Savage doesn’t disagree. Parquet Courts, he says, are rooted in punk, but he’s realistic about where the band may be headed, if suspicious about the genre labels – indie, alternative – that come along with finding a bigger audience. “I think we’re more of a rock band now,” he says. “We come out of punk, that’s the reason I do a DIY label with smaller bands, I never want to leave that world. But Parquet Courts kind of has and that’s fine, I no longer have existential dread surrounding that. I’m at peace with that, because I’m still active in the scene in New York with my label, the venues that I go to, the bands that I support, my friends all are there… but Parquet Courts doesn’t play those shows in New York anymore.” Even when the Brooklyn residents did play a hometown show in 2017, it was at Silent Barn, a community arts space. “We always like to play weird and odd spots, even if they’re very large odd spots, and something to always kind of keep us at a distance from the standard trajectory of what a band like us should be doing,” says Savage. “One thing that distinguishes Parquet Courts is, too many people take these kind of placeholder milestones as gospel stages of ascension, whereas part of being in Parquet Courts is this idea that we have agency and we can choose our own way.”
Parquet Courts stand together, all with their heads in their hands, rubbing their eyes. The background is a dark brown in the corners of the image and fades to a light orange in the centre.

Divine Inspiration

In this context, it’s perhaps telling that, at one point, Savage notes: “I like bands that stand out, that are outliers to an outlier scene.” Or even outlier records by outliers. A big influence on the young Savage was Yes Sir, I Will by Crass, the 1983 album where the anarcho-punks improvise and offer up “one long manifesto over the course of two sides that goes from raw noise to soft parts”. As a fan of “capital ‘p’ punk”, here was a record that went against the teenage Savage’s preconceptions of what punk should be.

From a different angle, Savage also namechecks George Clinton’s Funkadelic, a band he was listening to a lot before the recording of Wide Awake!: “I consider Funkadelic to be one of the punkest bands ever, because ideologically, they were so separate from everybody, be it rock or r’n’b, nobody was like them,” says Savage. “They didn’t have a scene, the whole band was a scene.” Add in drummer Max’s recent interest in synths and drum machines, and suddenly, the latest iteration of Parquet Courts’ music starts to make perfect sense.
Wide Awake! is, in Savage’s view, partly an exercise in finding a creative middle ground between punk and electronic music – although: “To me, my ears, because I’m so within it all, it sounds like a Parquet Courts record, it sounds like us.”
It’s almost time for Savage to go to soundcheck. Essentially studious and serious, but someone who shows flashes of humour and pays you the courtesy of trying to answer questions rather than just promoting his wares, he’s been good company. Were he your friend, you’d go to him if you were in trouble, although any advice he gave would probably be near-distressingly honest. But there are still a few minutes to talk some more about records and an unexpected influence on Savage’s vocal performances on Wide Awake!, Divine, the outré, poop-eating star of John Waters’ early films and sometime disco singer.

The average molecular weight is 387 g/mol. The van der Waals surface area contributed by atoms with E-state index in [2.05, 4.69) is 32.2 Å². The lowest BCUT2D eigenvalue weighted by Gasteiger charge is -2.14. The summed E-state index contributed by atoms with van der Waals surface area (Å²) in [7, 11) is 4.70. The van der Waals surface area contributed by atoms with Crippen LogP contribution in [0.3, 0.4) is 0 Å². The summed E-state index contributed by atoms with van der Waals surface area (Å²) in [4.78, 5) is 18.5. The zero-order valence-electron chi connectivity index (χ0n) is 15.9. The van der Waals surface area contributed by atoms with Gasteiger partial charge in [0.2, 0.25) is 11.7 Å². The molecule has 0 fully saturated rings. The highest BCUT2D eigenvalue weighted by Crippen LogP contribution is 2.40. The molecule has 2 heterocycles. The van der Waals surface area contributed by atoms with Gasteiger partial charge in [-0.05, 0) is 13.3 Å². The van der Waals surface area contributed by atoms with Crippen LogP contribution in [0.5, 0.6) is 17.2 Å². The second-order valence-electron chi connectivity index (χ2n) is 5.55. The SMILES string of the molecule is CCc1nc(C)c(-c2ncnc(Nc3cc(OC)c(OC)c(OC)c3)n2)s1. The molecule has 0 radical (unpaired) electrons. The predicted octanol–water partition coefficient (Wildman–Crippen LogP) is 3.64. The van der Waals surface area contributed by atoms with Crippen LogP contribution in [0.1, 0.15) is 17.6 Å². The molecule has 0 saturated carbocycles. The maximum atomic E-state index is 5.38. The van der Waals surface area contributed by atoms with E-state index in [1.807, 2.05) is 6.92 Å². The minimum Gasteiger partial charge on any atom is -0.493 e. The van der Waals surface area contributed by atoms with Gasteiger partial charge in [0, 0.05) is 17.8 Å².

“I love Divine’s voice and the way that she didn’t try to hide the fact that she was biologically a middle-aged man,” says Savage. “Just sing, all gritty, I love that.”
The band stand together, looking slightly left. The background is green and Parquet Courts are backlit, creating heavy shadow on their faces and blackening the green background completely on the left-hand side.

Vinyl Life

A. Savage has 3,000 albums. “I’m starting to entertain the idea of moving into my own apartment,” he says, reflecting on his shared accommodation. “I’ve put that off for four years, probably just because of the moving records bit of it. Soon, whether I do that or not, I’ll have to have a frank discussion with myself about how important these things are I’ve amassed.”
Savage’s not too interested in “the cult of vinyl”. Nevertheless, it’s still his favourite format: “The music interests me, but as an artist, someone visual, someone who gets really into designing the packaging of Parquet Courts records, it’s the best physical format I’ve found so far.”
He doesn’t go record shopping on tour as often as he used to do because: “I guess I’m more interested in buying food now”, but he’s still able to rattle off a list of favourite record stores.
“Probably one of the best stores selling new punk and hardcore stuff is called Material World and it’s in Brooklyn. It’s great. Academy Records in Brooklyn is wonderful for all types of music. The Academy on West 18th Street is great for jazz, new music, avant kind of stuff. There’s a store called Record Grouch in Greenpoint, Brooklyn that’s wonderful. I don’t even walk down that block unless I know I have money in my pocket, I know I’ll go in there. And the Captured Tracks store is really good. I guess when I’m on tour, there are places I always like to go: End Of An Ear, in Austin, Texas or Double Decker in Pennsylvania – those two might be the best record stores I’ve ever been to.”
Any final thoughts on vinyl? “I would encourage your readers to take the sleeves outside of the jacket and file them away that way. It was a long afternoon, but an afternoon well spent, I’d say.”